Now that we’ve unpacked our bags, waved goodbye to our parents and submitted a fair share of FIXit requests, it’s time to sit back and enjoy the excitement of being on campus. Luckily for us, we have Welcome Week and Fall Fest to look forward to and, with Girl Talk headlining Fall Fest, it’s sure to be a highlight of the fall semester.
A large campus-wide event like Fall Fest is the epitome of what student-life programming should be.
By collecting people in one place for a common experience, these sorts of events foster shared memories. After we’ve graduated and moved on, we’re not going to care about that chemistry test we crammed for or the University Writing paper we bombed; we’re going to remember the big, unifying events and memories that made our experience unforgettable. These events also build excitement on campus and bring about school pride. They give people something to look forward to and something to talk about weeks later.
But the University alone won’t be able to put on all the major events that make a college career memorable. When student-run events like Fall Fest can draw such success, I can’t help but wonder why student organizations and groups don’t strive to host more of their own campus-wide programming.
We saw some exciting examples of student organizations taking the reins and playing big roles in campus programming last year with the Howard Dean vs. Newt Gingrich debate that was completely organized by the College Democrats and College Republicans. Bhangra Blowout, an event entirely organized by students, draws Indian dance teams from across the country to D.C.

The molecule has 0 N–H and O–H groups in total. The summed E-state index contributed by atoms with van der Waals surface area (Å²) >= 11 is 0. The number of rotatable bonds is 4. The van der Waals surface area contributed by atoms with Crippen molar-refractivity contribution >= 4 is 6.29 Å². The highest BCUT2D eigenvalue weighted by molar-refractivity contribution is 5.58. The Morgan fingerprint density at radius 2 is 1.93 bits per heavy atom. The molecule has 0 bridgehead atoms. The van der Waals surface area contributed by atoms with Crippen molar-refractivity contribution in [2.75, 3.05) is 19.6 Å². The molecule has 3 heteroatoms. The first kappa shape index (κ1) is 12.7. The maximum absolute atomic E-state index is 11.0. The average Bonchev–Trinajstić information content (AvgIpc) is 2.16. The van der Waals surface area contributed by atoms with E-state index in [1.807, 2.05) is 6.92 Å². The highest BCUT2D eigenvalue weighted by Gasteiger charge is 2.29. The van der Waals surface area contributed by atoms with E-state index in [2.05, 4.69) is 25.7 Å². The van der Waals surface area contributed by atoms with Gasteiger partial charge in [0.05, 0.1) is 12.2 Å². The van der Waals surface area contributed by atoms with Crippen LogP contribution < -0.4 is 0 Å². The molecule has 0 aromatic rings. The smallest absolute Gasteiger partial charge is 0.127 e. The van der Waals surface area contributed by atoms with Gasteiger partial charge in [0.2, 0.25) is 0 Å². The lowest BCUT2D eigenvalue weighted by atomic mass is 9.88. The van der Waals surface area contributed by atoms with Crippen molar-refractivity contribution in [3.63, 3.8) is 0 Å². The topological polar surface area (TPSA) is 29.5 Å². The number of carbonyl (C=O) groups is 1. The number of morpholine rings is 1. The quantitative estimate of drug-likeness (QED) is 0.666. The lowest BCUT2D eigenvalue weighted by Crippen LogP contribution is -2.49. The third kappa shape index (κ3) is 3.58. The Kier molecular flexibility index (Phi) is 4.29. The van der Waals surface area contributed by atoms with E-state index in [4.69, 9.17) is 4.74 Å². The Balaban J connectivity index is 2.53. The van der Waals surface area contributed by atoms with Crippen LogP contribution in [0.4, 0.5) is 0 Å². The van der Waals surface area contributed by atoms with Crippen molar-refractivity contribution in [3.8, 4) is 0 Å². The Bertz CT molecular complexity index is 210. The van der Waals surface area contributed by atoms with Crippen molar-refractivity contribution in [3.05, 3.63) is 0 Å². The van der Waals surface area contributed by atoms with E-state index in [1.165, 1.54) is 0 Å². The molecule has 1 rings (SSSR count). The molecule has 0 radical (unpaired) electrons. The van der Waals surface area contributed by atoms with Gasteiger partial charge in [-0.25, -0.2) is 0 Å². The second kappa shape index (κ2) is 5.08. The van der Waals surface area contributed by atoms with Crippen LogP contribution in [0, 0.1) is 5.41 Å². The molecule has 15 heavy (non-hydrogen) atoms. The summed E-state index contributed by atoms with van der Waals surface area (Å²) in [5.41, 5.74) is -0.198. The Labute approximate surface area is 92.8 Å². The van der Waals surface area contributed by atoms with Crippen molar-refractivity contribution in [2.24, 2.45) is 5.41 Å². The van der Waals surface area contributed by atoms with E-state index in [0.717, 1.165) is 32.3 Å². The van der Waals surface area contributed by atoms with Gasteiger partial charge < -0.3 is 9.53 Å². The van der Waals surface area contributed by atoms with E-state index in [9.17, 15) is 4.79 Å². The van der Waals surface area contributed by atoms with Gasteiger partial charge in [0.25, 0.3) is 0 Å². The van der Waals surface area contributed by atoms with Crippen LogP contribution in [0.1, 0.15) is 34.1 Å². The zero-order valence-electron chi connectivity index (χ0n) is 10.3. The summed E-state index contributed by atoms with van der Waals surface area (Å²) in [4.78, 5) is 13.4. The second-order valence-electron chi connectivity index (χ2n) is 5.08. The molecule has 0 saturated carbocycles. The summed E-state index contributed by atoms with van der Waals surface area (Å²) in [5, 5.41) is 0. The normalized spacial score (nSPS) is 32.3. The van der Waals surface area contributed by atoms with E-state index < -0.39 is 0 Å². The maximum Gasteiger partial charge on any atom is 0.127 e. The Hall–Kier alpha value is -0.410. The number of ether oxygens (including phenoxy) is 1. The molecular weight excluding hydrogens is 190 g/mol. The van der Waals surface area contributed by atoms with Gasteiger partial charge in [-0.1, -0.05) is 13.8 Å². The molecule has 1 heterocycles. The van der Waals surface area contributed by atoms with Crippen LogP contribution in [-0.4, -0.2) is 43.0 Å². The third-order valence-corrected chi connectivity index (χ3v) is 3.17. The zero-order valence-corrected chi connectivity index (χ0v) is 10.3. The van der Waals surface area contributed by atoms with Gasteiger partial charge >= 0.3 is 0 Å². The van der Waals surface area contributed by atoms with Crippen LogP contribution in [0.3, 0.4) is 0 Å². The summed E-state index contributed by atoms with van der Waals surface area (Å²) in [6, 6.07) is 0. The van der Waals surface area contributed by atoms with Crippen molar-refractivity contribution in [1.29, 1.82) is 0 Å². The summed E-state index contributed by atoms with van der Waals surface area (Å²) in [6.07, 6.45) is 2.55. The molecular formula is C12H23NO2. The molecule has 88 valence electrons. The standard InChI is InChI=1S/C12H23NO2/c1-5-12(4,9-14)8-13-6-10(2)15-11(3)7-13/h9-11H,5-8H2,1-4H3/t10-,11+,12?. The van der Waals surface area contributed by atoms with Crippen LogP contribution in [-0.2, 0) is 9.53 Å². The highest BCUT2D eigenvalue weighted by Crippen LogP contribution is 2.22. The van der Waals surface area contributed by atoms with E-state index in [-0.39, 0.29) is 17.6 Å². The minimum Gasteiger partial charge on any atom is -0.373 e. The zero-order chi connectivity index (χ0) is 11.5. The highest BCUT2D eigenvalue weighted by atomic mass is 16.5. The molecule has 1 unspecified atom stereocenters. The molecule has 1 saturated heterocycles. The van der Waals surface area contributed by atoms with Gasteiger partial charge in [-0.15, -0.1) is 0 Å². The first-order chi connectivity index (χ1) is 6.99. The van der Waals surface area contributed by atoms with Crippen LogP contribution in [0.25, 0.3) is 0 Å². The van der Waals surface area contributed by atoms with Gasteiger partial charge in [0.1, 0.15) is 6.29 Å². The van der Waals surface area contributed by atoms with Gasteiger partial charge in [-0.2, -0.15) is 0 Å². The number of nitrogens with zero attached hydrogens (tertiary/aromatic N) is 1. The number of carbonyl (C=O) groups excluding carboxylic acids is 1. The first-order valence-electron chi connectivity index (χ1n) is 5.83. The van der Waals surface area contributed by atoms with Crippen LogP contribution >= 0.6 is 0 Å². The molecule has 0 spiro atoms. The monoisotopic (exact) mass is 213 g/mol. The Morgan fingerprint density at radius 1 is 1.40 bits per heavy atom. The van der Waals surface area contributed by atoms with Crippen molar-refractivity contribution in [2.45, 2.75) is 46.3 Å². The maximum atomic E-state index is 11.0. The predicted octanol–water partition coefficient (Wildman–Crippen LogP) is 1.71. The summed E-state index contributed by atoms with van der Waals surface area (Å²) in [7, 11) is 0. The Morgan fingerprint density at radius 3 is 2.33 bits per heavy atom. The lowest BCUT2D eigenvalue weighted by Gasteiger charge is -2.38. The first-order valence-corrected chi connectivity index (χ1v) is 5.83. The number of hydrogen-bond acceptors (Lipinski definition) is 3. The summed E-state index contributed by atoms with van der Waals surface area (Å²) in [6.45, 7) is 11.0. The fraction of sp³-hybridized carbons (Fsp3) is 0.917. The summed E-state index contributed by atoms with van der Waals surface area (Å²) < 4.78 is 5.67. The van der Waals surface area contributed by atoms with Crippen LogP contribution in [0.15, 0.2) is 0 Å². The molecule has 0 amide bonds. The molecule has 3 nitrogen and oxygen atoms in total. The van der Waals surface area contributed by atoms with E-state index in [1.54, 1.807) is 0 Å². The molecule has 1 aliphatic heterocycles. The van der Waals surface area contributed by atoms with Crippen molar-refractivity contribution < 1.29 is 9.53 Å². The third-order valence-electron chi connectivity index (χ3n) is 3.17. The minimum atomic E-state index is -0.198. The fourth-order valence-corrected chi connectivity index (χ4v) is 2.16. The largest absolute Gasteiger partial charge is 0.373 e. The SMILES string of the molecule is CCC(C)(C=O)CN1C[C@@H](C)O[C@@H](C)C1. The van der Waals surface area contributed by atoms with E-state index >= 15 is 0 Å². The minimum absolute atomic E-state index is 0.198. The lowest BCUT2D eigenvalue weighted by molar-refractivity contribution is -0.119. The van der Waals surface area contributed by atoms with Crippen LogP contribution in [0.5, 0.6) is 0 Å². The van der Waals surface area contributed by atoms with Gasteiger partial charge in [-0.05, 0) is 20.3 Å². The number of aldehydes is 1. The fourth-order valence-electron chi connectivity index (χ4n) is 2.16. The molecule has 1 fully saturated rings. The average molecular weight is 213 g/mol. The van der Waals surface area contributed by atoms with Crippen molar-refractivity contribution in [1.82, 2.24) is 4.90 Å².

As student leaders begin filing back into their Marvin Center fourth floor offices and start planning the year’s events, I encourage them to stick with what works. Large events are indeed costly and harder to plan, but when student organizations partner up and put on joint events, they consistently create a big impact on campus culture and student life. This is the way traditions are born.
The University can mark up the calendar with its traditional hallmark events, but if we want to continue to grow and foster a sense of campus pride and purpose, student organizations must also take leadership in working to organize unifying events. Fall Fest alone won’t keep the student body spirited until basketball season; students also have to work together and form partnerships that make everyone proud to be part of this campus.
At the end of the day, this is our campus, so it’s ultimately what we make of it. While it’s easy to remain focused on our individual student organizations and groups, if we want to have a true community of Colonials, we should also work to have more student-run shared events.
We are often taught at GW to think of things in new ways, to go bigger, to do better. By having student organizations work together in new and innovative ways, the Student Association and Program Board supporting student-initiated event planning and the University itself focusing on the existing big hallmark events, we can make this another exciting year of timeless Colonial memories.
Keith Osentoski, a junior majoring in political communication, is a Hatchet columnist.